Domestic violence in Sacramento, also referred to as partner abuse, spouse abuse, or battering, happens when one person uses force to cause injury, either emotional or physical, on another person they have, or had, a relationship with. It may occur among partners and spouses, parents and children, children and grandparents, and siblings. Victims can be any age, race, or gender. If there are real or even just threatened acts of domestic violence that occur inside or outside a marital relationship, there are “protective orders” that are available for this type of unwanted violence under the Domestic Violence Prevention Act or DVPA. The Law Office of David A. Martin & Associates in Sacramento has a full understanding of the legal issues surrounding domestic violence restraining orders and the DVPA.
Sacramento Domestic Violence Charges
What is domestic violence? Domestic violence is physical violence, threatened violence, and abuse which occur in the following relationships:
- Married couples (also known as spousal abuse)
- Cohabiting couples
- Persons who have a child or children in common
- People in a dating relationship or who were in a previous dating relationship
- People who were formerly married to each other
Domestic violence cases are treated differently than other criminal cases. There are specified prosecutors and special domestic violence units (DV Units) within the prosecutor’s office who stand prepared to aggressively take legal action against anybody convicted of domestic violence.
Examples of domestic violence abuse:
- Annoying phone calls
- Stalking (such as following the victim back and forth to work, and threatening the victim)
- Physical assault or abuse
- Sexual abuse
- Verbal abuse
- Financial abuse
- Social abuse
- Child abuse
Current Orders Available for instances of Domestic Violence
The intention of the DVPA is to stop repeated actions of domestic violence and to offer a separation period between the involved parties for a time period which is long enough to allow them to find a solution for the violence.
A victim that is suspected of being subjected to domestic violence under the DVPA is considered a “protected person” and is therefore entitled to take advantage of a DVPA order if they fit a certain description.
Destruction of Property and Violent Behavior
This is an order directing a person not to molest, attack, strike, stalk, threaten, sexually assault, batter, harass, including telephoning, the destroying of personal property, making contact in a direct or indirect manner by letter or other means, coming too close in distance to, or disrupting the peace of another party.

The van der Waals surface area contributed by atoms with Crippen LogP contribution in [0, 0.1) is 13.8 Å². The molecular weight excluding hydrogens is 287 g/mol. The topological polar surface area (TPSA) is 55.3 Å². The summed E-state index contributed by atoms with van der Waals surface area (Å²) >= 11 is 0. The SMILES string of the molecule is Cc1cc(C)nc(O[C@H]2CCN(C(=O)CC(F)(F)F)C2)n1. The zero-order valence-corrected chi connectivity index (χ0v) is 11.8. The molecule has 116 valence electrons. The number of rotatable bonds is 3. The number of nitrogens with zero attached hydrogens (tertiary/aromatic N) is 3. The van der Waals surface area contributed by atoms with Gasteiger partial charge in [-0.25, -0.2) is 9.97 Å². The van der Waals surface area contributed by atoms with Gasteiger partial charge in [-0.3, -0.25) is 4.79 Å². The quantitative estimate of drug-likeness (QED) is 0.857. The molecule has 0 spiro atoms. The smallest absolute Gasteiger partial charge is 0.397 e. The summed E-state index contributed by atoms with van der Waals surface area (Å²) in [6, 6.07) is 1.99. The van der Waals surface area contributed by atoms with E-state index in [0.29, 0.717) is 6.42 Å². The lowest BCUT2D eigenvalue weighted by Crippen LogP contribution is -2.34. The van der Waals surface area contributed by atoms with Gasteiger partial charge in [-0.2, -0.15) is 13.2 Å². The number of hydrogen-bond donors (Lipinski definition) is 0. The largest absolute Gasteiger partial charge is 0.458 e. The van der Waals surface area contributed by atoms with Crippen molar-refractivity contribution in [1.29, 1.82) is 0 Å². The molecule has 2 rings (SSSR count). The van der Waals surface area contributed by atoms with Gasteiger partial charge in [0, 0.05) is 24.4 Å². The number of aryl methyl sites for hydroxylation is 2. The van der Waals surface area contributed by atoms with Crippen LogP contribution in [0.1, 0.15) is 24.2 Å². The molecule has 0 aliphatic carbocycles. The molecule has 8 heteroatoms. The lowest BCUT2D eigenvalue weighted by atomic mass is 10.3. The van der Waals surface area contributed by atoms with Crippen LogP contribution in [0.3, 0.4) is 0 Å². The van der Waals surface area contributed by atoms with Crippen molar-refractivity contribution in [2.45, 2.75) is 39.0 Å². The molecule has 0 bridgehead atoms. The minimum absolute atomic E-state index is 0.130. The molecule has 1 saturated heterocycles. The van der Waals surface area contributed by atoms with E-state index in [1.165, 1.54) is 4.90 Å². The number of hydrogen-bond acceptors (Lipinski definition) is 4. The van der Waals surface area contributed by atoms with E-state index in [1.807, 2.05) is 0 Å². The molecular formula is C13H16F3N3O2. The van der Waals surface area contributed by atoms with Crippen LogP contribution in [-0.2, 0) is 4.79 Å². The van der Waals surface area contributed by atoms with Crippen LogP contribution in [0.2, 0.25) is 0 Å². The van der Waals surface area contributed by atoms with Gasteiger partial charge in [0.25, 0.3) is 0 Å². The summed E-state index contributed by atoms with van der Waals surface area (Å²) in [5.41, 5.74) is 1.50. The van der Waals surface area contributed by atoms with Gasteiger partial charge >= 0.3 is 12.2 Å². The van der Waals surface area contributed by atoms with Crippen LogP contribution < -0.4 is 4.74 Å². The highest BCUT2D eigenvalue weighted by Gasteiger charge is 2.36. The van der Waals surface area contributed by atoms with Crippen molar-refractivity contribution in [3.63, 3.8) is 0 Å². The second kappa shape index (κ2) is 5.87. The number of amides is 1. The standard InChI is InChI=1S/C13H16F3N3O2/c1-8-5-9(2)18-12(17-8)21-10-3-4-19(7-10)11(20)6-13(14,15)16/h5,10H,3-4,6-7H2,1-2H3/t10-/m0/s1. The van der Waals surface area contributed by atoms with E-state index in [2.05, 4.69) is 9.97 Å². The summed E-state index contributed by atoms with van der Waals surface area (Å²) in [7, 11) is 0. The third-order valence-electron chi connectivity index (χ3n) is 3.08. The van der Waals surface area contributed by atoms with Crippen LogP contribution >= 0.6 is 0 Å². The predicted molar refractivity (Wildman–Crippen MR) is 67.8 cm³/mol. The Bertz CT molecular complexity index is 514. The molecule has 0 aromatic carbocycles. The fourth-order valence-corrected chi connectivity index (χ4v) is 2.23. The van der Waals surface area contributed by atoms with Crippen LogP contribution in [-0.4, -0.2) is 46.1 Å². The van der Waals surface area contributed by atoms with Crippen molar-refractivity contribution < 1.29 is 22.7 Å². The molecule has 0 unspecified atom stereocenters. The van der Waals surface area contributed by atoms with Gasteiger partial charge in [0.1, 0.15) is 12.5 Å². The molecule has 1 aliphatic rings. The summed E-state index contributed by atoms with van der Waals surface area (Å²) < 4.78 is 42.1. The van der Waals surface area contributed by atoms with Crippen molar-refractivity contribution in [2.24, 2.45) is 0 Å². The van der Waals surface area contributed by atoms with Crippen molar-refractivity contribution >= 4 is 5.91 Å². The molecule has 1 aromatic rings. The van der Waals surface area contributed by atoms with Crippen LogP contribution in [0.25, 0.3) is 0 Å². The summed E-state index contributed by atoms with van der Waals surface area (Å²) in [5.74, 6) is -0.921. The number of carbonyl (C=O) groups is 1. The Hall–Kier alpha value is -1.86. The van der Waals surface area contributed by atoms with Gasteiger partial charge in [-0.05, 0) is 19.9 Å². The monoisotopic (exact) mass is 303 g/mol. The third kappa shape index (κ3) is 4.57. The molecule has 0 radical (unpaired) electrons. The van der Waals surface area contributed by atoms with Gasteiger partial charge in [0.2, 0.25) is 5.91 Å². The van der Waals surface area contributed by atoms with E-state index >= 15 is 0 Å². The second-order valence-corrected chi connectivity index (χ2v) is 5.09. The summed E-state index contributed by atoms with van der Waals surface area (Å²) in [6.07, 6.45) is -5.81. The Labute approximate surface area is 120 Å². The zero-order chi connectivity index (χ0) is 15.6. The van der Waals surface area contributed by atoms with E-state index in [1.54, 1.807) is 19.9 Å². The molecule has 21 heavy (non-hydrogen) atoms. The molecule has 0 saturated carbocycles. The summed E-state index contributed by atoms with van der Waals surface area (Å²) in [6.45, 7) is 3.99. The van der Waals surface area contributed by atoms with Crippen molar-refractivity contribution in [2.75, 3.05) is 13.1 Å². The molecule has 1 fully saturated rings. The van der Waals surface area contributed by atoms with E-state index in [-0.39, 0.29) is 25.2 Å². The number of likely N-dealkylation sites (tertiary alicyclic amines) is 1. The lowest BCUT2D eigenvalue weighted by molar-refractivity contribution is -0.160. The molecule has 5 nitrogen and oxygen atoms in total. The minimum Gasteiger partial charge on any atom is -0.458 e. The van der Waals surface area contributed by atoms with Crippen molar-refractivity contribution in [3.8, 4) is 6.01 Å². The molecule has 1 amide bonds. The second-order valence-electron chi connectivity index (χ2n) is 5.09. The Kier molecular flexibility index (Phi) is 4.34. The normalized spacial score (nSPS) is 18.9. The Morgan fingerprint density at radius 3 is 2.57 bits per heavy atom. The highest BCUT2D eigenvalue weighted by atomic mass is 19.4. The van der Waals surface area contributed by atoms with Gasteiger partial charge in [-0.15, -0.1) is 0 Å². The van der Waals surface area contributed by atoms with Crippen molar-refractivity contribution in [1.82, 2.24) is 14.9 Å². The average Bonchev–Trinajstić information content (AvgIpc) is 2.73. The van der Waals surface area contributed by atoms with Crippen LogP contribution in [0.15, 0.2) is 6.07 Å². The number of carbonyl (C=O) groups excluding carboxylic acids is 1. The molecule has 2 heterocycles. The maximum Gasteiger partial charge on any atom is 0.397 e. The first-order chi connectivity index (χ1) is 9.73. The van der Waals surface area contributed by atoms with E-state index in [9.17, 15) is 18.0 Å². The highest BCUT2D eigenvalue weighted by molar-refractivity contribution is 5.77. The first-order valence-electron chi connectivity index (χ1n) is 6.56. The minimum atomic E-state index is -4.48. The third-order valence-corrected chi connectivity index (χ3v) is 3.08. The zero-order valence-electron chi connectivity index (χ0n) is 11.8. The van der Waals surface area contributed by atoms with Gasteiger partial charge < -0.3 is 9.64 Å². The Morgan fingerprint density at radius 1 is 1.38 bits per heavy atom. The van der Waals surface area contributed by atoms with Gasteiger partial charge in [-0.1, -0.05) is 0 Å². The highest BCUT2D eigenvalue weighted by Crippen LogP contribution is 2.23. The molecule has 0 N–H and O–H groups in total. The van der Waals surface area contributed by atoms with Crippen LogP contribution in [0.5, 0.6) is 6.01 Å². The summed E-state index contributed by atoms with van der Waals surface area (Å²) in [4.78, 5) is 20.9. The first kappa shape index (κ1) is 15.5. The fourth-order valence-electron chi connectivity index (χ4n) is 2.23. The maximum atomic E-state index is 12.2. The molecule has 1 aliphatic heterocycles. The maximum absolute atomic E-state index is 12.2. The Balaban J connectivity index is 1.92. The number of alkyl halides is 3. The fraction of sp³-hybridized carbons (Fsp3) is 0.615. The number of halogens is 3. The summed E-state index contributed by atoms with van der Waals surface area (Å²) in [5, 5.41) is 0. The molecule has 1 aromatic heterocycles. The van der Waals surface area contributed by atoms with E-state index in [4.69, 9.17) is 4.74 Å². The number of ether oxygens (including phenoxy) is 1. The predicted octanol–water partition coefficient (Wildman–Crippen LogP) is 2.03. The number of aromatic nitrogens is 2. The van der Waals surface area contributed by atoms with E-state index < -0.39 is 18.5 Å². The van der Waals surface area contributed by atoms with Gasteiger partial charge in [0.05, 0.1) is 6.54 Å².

Exclusion from a Dwelling:
This is an order that excludes a person from the family home regardless of who possesses the legal title.
An order directing a party from engaging in a particular type of behavior that the court considers has a bad effect such as physical and verbal assault.
Firearms Restraining Order
This is a restraining order prohibiting a person from owning a gun, which takes immediate effect after the court has issued a California Family Code Section 6218 protective order for domestic violence.
Once a domestic violence restraining order has been issued by a judge, the victim can request a provision allowing them to record any communication that has been prohibited and takes place by the guilty party.
In the situation of a domestic violence case, the court may require that the guilty party must pay money to the victim, which could be:
- Payment of the damages to the victim, which might be the loss of earnings as a result of the domestic violence, additional medical expenses incurred and any expenses that the victim has had to pay for their temporary housing needs.
Also, the perpetrator may be required to pay out restitution to any public or private agency for its costs for providing protective services to the other party as a direct result of the abuse inflicted or any actual injuries received.
Criminal Defense Attorneys Sacramento
Many domestic violence offenses can be charged as either a misdemeanor or a felony. If found guilty of a misdemeanor, it’s possible for you to be given probation and/or anger management classes. The highest sentence a defendant can acquire for a misdemeanor conviction is a year in the county jail. If you’ve been accused of a more serious act of domestic violence, for example, one which involves obvious physical injuries, threats to kill or harm the victim, or another serious form of abuse, it is likely that you will face felony charges. If you’ve been found guilty of a domestic violence felony, then it is possible to be sentenced to probation. However, it’s quite possible that you’ll face time in county jail or prison.
Of all of the criminal lawyers Sacramento has available, there are no equivalent criminal defense attorneys in the area who possess the knowledge, dedication, passion and tenacity of our team. We will provide you with the best service a criminal law lawyer in Sacramento can provide.